Advice on writing many slices from one remote zarr xarray to another

I have been spending the last few weeks getting more and more familiar with xarray, zarr and dask. My goal has been to build a chip datastore (small) from an intermediate mosaic datastore (much larger–27gb could get to 100s). We have labels for small regions in many tiff files that we use for training, which we use to extract a chip dataset for training and then make inference over the entire mosaics. So, I am hoping to use xarray for both training and inference.

Given the labels (targets, response, ys, etc.), which have lat and lon coords, I slice out a chip (windowed area around the lat lon coords) from the mosaic datastore and want to store this constant sized chip in a target chip datastore.

The mosaic datastore looks like:

I struggled for a while to determine how to not have to add tile to the dims by building spatial mosaics, but here we are.

and the target chip dataset looks like (notice one extra data variable for the response):

My problem is illustrated in code below:

write = # should this be True or False?
open_zarr_inside = # should this be True or False?

# big as in only 27gb
if not open_zarr_inside:
    # underlying dask arrays
    big_dset = xr.open_zarr("remote_gcs_path")

def build_chips(slices, write_to_store, open_zarr_inside, big_dset=None):
    x_slice, y_slice, specific_time, specific_tile = slices

    if open_zarr_inside:
        # underlying dask arrays
        big_dset = xr.open_zarr("remote_gcs_path")
    # actual function is more complicated as coords, dims changes to match target
    # but this suffices to show the idea.
    small_slice = big_dset.sel(x=x_slice, y=y_slice, time=specific_time, tile=specific_tile)
    if write_to_store:
        # write out to an existing target
        small_slice.to_zarr(..., region=...)
    elif not write_to_store:
        return small_slice
    elif write_to_store = 'neither'
        return True

# fast, no xarray ops or dask ops here, maybe 2500 slices
slices = generate_xyt_slice(...)

# if write_to_store is True, things write out, but I can only get 100 examples working before it is sad
if write_to_store:
    builder = partial(build_chips, write_to_store=write_to_store, open_zarr_inside= open_zarr_inside)
    futures =, slices)
    results = client.gather(futures)

# if write_to_store if False, returning all the datasets to client is not ideal
if not write_to_store:
    builder = partial(build_chips, write_to_store=write_to_store, open_zarr_inside= open_zarr_inside)
    futures =, slices)
    results = client.gather(futures)
    xr.concat(results, dim='t')

I am struggling to scale this up beyond 100 slices. I am reaching out for some advice or best practices that have surfaced in this example:

  1. Do I pass the opened mosaic dataset? should open_zarr_inside be True or False. Opening it takes 100ms(ish), so maybe as long as the computation can amortize the cost of opening?
  2. Do I continue writing out to the target within build_chips or should I somehow take advantage of dask.delayed to collect all dsets within dask distributed to merge and then write out? (I have tried many combinations of using dask.delayed and no luck. My guess is that transfering xr.datasets between client and workers or between workers is a bad idea)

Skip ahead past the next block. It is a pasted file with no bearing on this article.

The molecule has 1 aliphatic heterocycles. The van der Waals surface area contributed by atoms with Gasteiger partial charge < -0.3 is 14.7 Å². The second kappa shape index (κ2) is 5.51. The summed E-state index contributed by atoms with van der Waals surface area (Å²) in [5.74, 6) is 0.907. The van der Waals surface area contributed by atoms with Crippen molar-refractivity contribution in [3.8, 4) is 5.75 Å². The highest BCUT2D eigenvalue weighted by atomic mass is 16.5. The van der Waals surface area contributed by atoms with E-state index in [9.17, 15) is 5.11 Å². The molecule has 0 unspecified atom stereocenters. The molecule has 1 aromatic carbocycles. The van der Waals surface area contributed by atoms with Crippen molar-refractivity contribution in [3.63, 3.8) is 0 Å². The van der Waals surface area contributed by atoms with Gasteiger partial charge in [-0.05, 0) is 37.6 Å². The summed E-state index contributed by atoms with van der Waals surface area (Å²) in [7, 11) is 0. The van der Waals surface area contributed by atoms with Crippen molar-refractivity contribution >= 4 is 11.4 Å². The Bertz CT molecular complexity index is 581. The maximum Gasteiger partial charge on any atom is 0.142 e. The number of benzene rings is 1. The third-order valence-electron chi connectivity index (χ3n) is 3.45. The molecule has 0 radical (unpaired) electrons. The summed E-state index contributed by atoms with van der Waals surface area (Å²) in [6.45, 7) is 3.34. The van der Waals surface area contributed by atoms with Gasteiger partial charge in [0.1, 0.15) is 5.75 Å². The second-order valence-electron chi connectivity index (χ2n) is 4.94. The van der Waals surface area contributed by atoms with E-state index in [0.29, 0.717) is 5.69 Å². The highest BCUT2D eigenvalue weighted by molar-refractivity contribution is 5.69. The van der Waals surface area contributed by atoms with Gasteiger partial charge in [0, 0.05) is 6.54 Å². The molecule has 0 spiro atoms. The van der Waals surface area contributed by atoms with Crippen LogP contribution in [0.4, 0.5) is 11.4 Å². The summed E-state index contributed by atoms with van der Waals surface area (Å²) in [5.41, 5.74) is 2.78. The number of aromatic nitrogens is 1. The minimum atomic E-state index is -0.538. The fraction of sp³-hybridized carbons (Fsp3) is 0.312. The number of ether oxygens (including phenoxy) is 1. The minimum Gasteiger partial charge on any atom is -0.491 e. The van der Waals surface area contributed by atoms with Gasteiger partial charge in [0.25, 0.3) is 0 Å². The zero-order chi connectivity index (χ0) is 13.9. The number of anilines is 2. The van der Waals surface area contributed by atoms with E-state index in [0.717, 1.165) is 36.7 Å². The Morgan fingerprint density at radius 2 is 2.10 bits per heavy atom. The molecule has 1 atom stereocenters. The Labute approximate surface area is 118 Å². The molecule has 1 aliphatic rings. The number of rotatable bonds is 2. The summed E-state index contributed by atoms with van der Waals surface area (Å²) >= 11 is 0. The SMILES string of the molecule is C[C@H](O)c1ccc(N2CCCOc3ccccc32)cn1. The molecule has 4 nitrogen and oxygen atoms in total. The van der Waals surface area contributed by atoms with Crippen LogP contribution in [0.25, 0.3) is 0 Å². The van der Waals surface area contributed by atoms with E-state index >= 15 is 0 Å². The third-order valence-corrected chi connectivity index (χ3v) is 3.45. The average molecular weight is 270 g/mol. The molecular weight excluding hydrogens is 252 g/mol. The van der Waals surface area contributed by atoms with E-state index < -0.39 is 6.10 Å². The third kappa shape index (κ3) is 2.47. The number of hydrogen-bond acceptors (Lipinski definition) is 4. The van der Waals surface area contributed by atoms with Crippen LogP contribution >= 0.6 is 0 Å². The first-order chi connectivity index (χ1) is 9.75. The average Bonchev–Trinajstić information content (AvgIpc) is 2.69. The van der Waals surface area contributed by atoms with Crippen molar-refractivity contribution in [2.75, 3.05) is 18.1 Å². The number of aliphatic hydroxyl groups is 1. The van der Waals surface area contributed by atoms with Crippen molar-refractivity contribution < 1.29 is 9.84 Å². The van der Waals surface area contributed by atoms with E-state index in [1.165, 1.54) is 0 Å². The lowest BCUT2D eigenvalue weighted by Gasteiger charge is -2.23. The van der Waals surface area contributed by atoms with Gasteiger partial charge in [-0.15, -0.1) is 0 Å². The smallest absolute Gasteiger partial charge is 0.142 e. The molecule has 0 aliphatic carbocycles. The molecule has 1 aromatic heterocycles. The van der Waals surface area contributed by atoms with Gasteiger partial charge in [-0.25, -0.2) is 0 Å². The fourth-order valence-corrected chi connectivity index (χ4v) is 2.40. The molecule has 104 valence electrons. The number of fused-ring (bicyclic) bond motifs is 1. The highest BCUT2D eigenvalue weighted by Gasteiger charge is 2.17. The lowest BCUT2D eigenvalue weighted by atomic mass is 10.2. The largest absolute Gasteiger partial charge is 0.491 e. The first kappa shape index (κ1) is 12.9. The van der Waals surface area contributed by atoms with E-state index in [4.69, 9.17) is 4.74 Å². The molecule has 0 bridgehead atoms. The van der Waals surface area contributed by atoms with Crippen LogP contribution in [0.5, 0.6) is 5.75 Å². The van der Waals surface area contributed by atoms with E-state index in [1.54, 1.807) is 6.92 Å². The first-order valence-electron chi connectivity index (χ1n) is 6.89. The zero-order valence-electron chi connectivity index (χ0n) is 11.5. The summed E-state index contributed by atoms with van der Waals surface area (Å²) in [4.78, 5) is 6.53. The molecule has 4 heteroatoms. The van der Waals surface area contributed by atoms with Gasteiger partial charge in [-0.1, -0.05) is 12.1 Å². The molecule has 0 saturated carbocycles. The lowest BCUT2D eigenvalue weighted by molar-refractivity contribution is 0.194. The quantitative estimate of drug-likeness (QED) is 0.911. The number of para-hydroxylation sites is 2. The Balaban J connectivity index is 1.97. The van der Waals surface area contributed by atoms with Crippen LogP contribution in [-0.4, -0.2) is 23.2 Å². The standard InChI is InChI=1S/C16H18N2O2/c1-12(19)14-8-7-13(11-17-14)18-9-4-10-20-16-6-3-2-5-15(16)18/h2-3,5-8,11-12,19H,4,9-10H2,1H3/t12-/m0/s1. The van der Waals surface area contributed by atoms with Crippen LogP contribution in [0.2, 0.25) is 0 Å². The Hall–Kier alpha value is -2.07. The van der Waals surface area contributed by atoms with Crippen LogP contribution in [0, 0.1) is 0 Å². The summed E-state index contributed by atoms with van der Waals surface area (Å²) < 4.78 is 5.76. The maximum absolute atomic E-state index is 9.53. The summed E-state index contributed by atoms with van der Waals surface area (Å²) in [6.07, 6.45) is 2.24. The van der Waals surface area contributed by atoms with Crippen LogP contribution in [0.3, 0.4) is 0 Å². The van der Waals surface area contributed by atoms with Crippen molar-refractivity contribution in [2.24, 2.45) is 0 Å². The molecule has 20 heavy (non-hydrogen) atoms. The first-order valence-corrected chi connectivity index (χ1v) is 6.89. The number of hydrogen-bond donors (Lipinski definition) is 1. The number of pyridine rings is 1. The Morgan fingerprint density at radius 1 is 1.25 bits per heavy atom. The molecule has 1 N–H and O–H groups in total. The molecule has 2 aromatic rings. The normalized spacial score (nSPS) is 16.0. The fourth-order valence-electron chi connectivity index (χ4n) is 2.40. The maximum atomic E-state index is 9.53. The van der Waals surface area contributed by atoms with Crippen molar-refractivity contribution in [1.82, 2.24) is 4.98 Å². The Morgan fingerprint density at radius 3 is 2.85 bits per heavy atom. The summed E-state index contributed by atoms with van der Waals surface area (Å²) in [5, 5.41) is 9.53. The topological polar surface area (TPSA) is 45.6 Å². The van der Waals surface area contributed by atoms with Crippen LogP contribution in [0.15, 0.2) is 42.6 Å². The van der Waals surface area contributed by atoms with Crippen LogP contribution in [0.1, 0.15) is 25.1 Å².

3. Perhaps I should pass in batches of slices to build_chips in order to reduce the number of writes with to_zarr by concatenating within build_chips over each batch? This is the last option I have yet to try that I can think of. It seems hopeful because it avoids transfering xr.datasets and minimizes the number of writes to the target chip dataset.
  4. What are the general best practice around handling xr.datasets in this context? Do we always want to avoid passing them between functions delayed or not?

Any advice is greatly appreciated!

Scaling problem is in too slow, or out of memory type problems?

I think it’s from way too many tasks. Some workers get 10000 tasks with 9 workers at 4cpu + 16gb each. Also, I got an error from gcsfs saying too many requests to gcs at one point.

The slices are pretty small.

Now, I have grouped slice tasks by tile, send them in batch to slice and write, load the tile dataset with ‘.load()’ and am seeing way better performance, which makes sense–maneagable task count, fewer slice downloads, and fewer writes with to_zarr(region=…).

Yes, definitely sounds like too many tasks in the first instance there.

How is this going now?

So, far so good. I am able to process 22 tiles at about 27gb each with 6 time elements (6 years–we measure tree growth, so our temporal resolution is low) to an intermediate mosaic dataset and then build a chip datastore from that mosaic datastore in under 3 minutes with Dask. I can also make inference over pixels with these datastores so much faster than before with dask and it makes experimentation so much easier/quicker.

Indexing the mosaic target as (tile, time, x, y) allows me to easily parallelize at the tile level, which is intuitive and allows me to build chips for that tile after calling mosaics.sel(tile=tile).load() . This keeps tasks down, but I feel like I am not really taking advantage of any dask graphs, which are honestly still new to me. I have made a lot of progress just using and have not had any success with using dask.delayed() for anything yet.

Hoping to scale up and test 100 and then 1000 tiles (122gb and 1.7tb respectively).

One downside of adding tile to the index is that it is harder to visualize the data spatially merged, but I can easily determine which tile I should slice given a geo without defaulting to bigger lat/lon comparisons…